Hello triangle, first thoughts

I decided to explore the practical implications of dependent types by creating a type-safe WebGL application in Idris 2.

The endeavor is somewhat harebrained. WebGL is still rather close to metal - though not as much as, say, Vulkan - whereas advanced type systems are mostly tied into human reasoning. I will therefore mostly be adding restrictions to existing commands. In general, I’d oppose this approach, arguing that we should let the compiler control hardware and let the programmer express business logic, but it seems like a good exercise with plenty of complicated cases to test the power and actual difficulty of dependent typing.

FFI basics

Compiling to JavaScript is fairly straightforward and well-documented. Set export IDRIS2_CG=javascript and we’re done.

Calling JS code is also simple enough. We only need to define a lambda expression in JavaScript and give it a name and type in Idris.

%foreign "browser:lambda: (gl, r, g, b, a) => gl.clearColor(r,g,b,a)"
prim__glClearColor : AnyPtr -> Double -> Double -> Double -> Double -> PrimIO ()

Of course, since JavaScript does not really have types the type notation is a matter of “just trust me”.

We can then use the primitive functions through primIO:

clearColor : HasIO io => GLContext -> Double -> Double -> Double -> Double -> io ()
clearColor (GLContextWrapper gl) r g b a = primIO $ prim__glClearColor gl r g b a

Idris’ FFI is a bit too restrictive for my taste. The list of supported types is very limited. This is on purpose, as it is easier to create new backends when only few types need to be supported. In practice it means I’ll have to jump through hoops to use e.g. booleans and typed arrays and that the final application may be rather slow because of it.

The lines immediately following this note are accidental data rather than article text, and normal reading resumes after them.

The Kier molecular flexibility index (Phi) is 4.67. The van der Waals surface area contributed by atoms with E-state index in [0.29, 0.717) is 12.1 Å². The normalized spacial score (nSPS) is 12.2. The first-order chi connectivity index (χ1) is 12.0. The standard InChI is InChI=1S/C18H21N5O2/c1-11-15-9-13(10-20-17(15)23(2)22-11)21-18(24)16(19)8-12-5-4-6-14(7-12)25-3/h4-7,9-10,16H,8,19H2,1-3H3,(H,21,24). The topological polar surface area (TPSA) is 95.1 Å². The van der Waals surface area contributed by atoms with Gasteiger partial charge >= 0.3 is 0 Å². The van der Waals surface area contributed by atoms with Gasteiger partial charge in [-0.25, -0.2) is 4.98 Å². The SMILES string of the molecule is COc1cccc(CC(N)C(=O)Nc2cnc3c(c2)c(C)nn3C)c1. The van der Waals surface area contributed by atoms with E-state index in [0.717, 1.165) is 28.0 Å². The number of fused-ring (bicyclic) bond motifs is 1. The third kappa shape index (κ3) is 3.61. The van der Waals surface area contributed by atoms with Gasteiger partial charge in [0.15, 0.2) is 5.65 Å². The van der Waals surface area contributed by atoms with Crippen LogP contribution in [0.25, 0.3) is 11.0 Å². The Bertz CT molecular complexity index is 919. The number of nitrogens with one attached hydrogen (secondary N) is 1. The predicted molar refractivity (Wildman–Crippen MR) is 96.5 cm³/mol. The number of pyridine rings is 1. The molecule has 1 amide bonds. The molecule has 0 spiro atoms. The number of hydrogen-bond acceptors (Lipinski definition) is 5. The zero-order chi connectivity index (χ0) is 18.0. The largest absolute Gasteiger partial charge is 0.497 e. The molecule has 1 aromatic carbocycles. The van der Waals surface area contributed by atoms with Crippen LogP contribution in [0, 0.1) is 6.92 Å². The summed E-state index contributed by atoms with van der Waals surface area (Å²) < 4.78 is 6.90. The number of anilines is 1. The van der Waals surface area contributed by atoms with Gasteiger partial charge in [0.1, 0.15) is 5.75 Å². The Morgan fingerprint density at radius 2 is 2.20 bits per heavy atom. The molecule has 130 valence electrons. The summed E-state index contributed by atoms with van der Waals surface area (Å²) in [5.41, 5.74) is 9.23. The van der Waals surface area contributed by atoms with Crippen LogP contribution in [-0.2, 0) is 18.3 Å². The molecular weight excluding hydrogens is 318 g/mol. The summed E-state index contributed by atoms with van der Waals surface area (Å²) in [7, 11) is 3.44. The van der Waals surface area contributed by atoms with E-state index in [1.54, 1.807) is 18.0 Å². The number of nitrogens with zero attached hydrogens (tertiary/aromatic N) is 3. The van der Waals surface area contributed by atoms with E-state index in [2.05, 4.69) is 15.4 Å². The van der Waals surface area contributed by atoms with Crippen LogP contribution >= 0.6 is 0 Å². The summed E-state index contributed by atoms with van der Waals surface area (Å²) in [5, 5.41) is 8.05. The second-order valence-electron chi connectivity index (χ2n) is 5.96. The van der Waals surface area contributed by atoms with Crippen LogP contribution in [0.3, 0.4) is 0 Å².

data BufferDataSource = BufferDataSourceWrapper AnyPtr

%foreign "browser:lambda: size => new Float32Array(Number(size))"
prim__new_Float32Array_size : Int -> PrimIO AnyPtr

%foreign "browser:lambda: (a, i, v) => a[Number(i)] = v"
prim__set_Float32Array_at : AnyPtr -> Int -> Double -> PrimIO ()

-- NOTE: this could probably have been more succinct with a forM_ or similar. Haven't dived too deeply in the Idris packages yet.
fill_Float32Array : HasIO io => AnyPtr -> Vect _ Double -> io ()
fill_Float32Array f32a = fill_Float32Array_recursive 0
    fill_Float32Array_recursive : Int -> Vect _ Double -> io ()
    fill_Float32Array_recursive idx vect =
      case vect of
        Nil => pure ()
        (v :: vs) => do
          primIO $ prim__set_Float32Array_at f32a idx v
          fill_Float32Array_recursive (idx + 1) vs

float32Array : HasIO io => {size : _} -> Vect size Double -> io BufferDataSource
float32Array vs = do
  typedArrayAnyPtr <- primIO $ prim__new_Float32Array_size (cast size)
  fill_Float32Array typedArrayAnyPtr vs
  pure $ BufferDataSourceWrapper typedArrayAnyPtr

I personally disagree with the decision. When using a foreign function we are already binding our program to a specific backend, so it would make more sense to me to let that backend dictate available types than use a restricted list of broadly supported ones to support backends we’re not using anyway.

For enums I’m using Idris sum types and converting them to string to pass onto JS:

public export
data GLBufferTarget

bufferTargetStr : GLBufferTarget -> String
bufferTargetStr target =
  case target of

%foreign "browser:lambda: (gl, targetName, buffer) => gl.bindBuffer(gl[targetName], buffer)"
prim__bindBuffer : AnyPtr -> String -> AnyPtr -> PrimIO ()

bindBuffer : HasIO io => GLContext -> GLBufferTarget -> WebGLBuffer -> io ()
bindBuffer (GLContextWrapper gl) target (WebGLBufferWrapper buffer) =
  primIO $ prim__bindBuffer gl (bufferTargetStr target) buffer

For most functions I’m getting values from JS / WebGL as AnyPtr and wrapping them in an abstract data type to get some very basic type safety.

I’m considering doing this for (nearly) every JS value, including e.g. Number and Bool, so I don’t need additional conversions. I’d be using e.g.:

data JSNumber = JSNumberWrapper AnyPtr

with FFI bindings for arithmetic etc.

Ultimately a performance test will be necessary as I’m not sure if the additional foreign function calls will outweigh the time saved on conversions.

Hello triangle

With the above in mind I’ve created bindings for a couple of functions, just enough to get a triangle on the screen.


Future worries

A few worries come to mind, mostly performance:

A lot of work still to do simply drawing a bit more and starting to implement the rules that are documented but not typed.